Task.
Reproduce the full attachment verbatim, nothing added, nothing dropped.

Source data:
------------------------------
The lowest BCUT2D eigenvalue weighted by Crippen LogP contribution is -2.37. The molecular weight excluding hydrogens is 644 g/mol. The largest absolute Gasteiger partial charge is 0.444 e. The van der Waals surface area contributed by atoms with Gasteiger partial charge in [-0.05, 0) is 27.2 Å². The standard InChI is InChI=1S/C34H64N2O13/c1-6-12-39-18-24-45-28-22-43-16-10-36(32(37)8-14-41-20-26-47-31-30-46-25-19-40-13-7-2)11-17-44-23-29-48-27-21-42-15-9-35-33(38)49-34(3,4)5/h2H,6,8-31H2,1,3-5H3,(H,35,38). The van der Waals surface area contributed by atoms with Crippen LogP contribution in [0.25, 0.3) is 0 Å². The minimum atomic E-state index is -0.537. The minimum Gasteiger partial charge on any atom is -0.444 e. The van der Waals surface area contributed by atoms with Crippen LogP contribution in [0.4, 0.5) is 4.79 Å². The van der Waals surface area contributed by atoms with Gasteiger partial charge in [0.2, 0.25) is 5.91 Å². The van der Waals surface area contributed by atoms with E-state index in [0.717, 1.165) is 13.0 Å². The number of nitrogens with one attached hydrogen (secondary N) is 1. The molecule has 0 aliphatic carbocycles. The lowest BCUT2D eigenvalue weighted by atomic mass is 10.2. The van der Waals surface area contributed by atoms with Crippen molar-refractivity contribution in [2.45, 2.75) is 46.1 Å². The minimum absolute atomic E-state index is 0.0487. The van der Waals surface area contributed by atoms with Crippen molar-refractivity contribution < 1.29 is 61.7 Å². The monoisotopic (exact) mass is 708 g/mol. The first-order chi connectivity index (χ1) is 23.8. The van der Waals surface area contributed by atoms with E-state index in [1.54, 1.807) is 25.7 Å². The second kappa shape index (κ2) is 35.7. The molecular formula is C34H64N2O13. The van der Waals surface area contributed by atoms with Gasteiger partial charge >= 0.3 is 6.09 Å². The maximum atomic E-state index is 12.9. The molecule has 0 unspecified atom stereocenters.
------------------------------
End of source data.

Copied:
The lowest BCUT2D eigenvalue weighted by Crippen LogP contribution is -2.37. The molecular weight excluding hydrogens is 644 g/mol. The largest absolute Gasteiger partial charge is 0.444 e. The van der Waals surface area contributed by atoms with Gasteiger partial charge in [-0.05, 0) is 27.2 Å². The standard InChI is InChI=1S/C34H64N2O13/c1-6-12-39-18-24-45-28-22-43-16-10-36(32(37)8-14-41-20-26-47-31-30-46-25-19-40-13-7-2)11-17-44-23-29-48-27-21-42-15-9-35-33(38)49-34(3,4)5/h2H,6,8-31H2,1,3-5H3,(H,35,38). The van der Waals surface area contributed by atoms with Crippen LogP contribution in [0.25, 0.3) is 0 Å². The minimum atomic E-state index is -0.537. The minimum Gasteiger partial charge on any atom is -0.444 e. The van der Waals surface area contributed by atoms with Crippen LogP contribution in [0.4, 0.5) is 4.79 Å². The van der Waals surface area contributed by atoms with Gasteiger partial charge in [0.2, 0.25) is 5.91 Å². The van der Waals surface area contributed by atoms with E-state index in [0.717, 1.165) is 13.0 Å². The number of nitrogens with one attached hydrogen (secondary N) is 1. The molecule has 0 aliphatic carbocycles. The lowest BCUT2D eigenvalue weighted by atomic mass is 10.2. The van der Waals surface area contributed by atoms with Crippen molar-refractivity contribution in [2.45, 2.75) is 46.1 Å². The minimum absolute atomic E-state index is 0.0487. The van der Waals surface area contributed by atoms with Crippen molar-refractivity contribution < 1.29 is 61.7 Å². The monoisotopic (exact) mass is 708 g/mol. The first-order chi connectivity index (χ1) is 23.8. The van der Waals surface area contributed by atoms with E-state index in [1.54, 1.807) is 25.7 Å². The second kappa shape index (κ2) is 35.7. The molecular formula is C34H64N2O13. The van der Waals surface area contributed by atoms with Gasteiger partial charge >= 0.3 is 6.09 Å². The maximum atomic E-state index is 12.9. The molecule has 0 unspecified atom stereocenters.